To retrieve the accelerated particles spectrum, as a first step it is necessary to define an absolute time-reference related to the laser-matter interaction instant. As discussed, at the moment of laser interaction with matter, a burst of UV-X rays is generated and detected by the diamond detector. The detection time \({\mathrm{t}}_{\mathrm{ph}}\) of this narrow photopeak, shown in Fig. 2b for shot #38, can be thus used as absolute time reference. The time needed for photons to travel from the source to the detector is \(\Delta {\mathrm{t}}_{\mathrm{prop}}=\mathrm{d}/\mathrm{c}\), being d the distance of the detector from the interaction point. Therefore, the time instant when the laser-matter interaction occurs can be determined as \({\mathrm{t}}_{\mathrm{bang}}={\mathrm{t}}_{\mathrm{ph}}-\Delta {\mathrm{t}}_{\mathrm{prop}}\), and used as reliable absolute reference. We indicate with \({\mathrm{t}}_{\mathrm{i}}\) the ion detection time according to the new temporal reference and with vi = d/ti the associated detected flight velocity. In this way, by TOF methods accurate information on particle velocity can be achieved. From these measurements calibrated particle spectra can be obtained, if the type of particle reaching the detector is known or assumed for a given time interval38. Under this condition, for a generic ion species the energy associated with the detection time can be obtained from the relation: \({\mathrm{E}}_{\mathrm{i}}=\left({\upgamma }_{\mathrm{i}}-1\right){\mathrm{m}}_{\mathrm{i}}{\mathrm{c}}^{2}\), where \({\upgamma }_{\mathrm{i}}\) and \({\mathrm{m}}_{\mathrm{i}}\) are the ion associated relativistic factor and its mass, respectively.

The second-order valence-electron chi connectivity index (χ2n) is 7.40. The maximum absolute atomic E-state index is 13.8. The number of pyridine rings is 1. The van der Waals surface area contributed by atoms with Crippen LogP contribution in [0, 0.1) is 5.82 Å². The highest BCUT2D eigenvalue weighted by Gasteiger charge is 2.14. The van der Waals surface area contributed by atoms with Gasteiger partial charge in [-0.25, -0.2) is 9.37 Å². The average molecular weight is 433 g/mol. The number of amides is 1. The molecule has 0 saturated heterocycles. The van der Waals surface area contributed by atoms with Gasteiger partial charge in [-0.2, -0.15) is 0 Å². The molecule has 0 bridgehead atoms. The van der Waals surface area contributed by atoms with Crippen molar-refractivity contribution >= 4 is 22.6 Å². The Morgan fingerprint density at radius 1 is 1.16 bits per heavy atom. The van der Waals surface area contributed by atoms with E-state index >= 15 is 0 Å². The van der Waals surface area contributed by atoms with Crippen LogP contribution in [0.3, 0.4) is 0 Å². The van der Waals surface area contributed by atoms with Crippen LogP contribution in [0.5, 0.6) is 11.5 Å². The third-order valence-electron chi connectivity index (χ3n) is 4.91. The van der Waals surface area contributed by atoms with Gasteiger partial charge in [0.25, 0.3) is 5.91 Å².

The finite temporal resolution Δt of the detector, obtained with the mentioned calibration, affects the energy tolerance of the measurement performed with the diamond detectors. For a generic time interval, indicated with the n index, with \({t}_{n}^{i}\) and \({t}_{n}^{f}\) initial and final extremes, will be \(\Delta t={t}_{i,n}^{f}-{t}_{i,n}^{i}\) and \({E}_{i,n}^{i}\) and \({E}_{i,n}^{f}\) the associated ion energies. Thus, the error on the energy estimation will be given by: